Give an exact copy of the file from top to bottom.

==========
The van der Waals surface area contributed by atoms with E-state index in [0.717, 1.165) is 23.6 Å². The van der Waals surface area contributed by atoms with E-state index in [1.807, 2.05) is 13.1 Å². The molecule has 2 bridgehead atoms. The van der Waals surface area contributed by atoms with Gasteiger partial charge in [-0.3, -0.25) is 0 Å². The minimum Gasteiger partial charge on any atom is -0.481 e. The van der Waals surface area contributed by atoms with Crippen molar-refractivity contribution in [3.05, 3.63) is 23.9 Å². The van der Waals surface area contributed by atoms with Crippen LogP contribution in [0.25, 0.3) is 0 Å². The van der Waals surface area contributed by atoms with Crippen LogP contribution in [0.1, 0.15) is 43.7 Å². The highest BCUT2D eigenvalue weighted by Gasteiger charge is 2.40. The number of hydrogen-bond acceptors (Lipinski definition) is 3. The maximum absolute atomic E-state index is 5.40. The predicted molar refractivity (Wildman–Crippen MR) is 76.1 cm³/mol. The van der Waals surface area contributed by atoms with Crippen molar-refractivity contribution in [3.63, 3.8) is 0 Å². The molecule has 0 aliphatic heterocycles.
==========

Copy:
The van der Waals surface area contributed by atoms with E-state index in [0.717, 1.165) is 23.6 Å². The van der Waals surface area contributed by atoms with E-state index in [1.807, 2.05) is 13.1 Å². The molecule has 2 bridgehead atoms. The van der Waals surface area contributed by atoms with Gasteiger partial charge in [-0.3, -0.25) is 0 Å². The minimum Gasteiger partial charge on any atom is -0.481 e. The van der Waals surface area contributed by atoms with Crippen molar-refractivity contribution in [3.05, 3.63) is 23.9 Å². The van der Waals surface area contributed by atoms with Crippen LogP contribution in [0.25, 0.3) is 0 Å². The van der Waals surface area contributed by atoms with Crippen LogP contribution in [0.1, 0.15) is 43.7 Å². The highest BCUT2D eigenvalue weighted by Gasteiger charge is 2.40. The number of hydrogen-bond acceptors (Lipinski definition) is 3. The maximum absolute atomic E-state index is 5.40. The predicted molar refractivity (Wildman–Crippen MR) is 76.1 cm³/mol. The van der Waals surface area contributed by atoms with Crippen molar-refractivity contribution in [3.63, 3.8) is 0 Å². The molecule has 0 aliphatic heterocycles.